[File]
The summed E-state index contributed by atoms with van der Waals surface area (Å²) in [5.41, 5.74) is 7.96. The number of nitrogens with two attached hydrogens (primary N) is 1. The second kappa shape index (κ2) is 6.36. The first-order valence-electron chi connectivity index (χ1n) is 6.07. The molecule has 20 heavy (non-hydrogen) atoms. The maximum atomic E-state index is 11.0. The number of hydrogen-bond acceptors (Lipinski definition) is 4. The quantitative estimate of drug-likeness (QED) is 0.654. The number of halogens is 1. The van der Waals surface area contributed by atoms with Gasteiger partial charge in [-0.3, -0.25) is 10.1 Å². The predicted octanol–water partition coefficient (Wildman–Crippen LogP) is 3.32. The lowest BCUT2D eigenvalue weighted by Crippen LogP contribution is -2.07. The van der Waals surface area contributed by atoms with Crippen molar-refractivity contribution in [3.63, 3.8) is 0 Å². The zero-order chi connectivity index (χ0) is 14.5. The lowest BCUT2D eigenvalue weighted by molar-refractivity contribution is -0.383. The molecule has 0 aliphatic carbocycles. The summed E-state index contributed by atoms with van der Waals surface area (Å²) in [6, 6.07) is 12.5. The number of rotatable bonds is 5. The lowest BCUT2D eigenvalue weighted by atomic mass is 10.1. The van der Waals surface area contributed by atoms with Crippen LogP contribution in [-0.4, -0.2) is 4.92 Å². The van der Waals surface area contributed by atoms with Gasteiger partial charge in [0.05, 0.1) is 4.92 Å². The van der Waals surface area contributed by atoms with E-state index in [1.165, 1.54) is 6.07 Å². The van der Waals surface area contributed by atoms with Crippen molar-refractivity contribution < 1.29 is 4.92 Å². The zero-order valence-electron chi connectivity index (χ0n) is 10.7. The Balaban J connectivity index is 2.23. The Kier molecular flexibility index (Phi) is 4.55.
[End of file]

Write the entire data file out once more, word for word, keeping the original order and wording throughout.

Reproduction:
The summed E-state index contributed by atoms with van der Waals surface area (Å²) in [5.41, 5.74) is 7.96. The number of nitrogens with two attached hydrogens (primary N) is 1. The second kappa shape index (κ2) is 6.36. The first-order valence-electron chi connectivity index (χ1n) is 6.07. The molecule has 20 heavy (non-hydrogen) atoms. The maximum atomic E-state index is 11.0. The number of hydrogen-bond acceptors (Lipinski definition) is 4. The quantitative estimate of drug-likeness (QED) is 0.654. The number of halogens is 1. The van der Waals surface area contributed by atoms with Gasteiger partial charge in [-0.3, -0.25) is 10.1 Å². The predicted octanol–water partition coefficient (Wildman–Crippen LogP) is 3.32. The lowest BCUT2D eigenvalue weighted by Crippen LogP contribution is -2.07. The van der Waals surface area contributed by atoms with Crippen molar-refractivity contribution in [3.63, 3.8) is 0 Å². The zero-order chi connectivity index (χ0) is 14.5. The lowest BCUT2D eigenvalue weighted by molar-refractivity contribution is -0.383. The molecule has 0 aliphatic carbocycles. The summed E-state index contributed by atoms with van der Waals surface area (Å²) in [6, 6.07) is 12.5. The number of rotatable bonds is 5. The lowest BCUT2D eigenvalue weighted by atomic mass is 10.1. The van der Waals surface area contributed by atoms with Crippen LogP contribution in [-0.4, -0.2) is 4.92 Å². The van der Waals surface area contributed by atoms with Gasteiger partial charge in [0.05, 0.1) is 4.92 Å². The van der Waals surface area contributed by atoms with E-state index in [1.165, 1.54) is 6.07 Å². The van der Waals surface area contributed by atoms with Crippen molar-refractivity contribution < 1.29 is 4.92 Å². The zero-order valence-electron chi connectivity index (χ0n) is 10.7. The Balaban J connectivity index is 2.23. The Kier molecular flexibility index (Phi) is 4.55.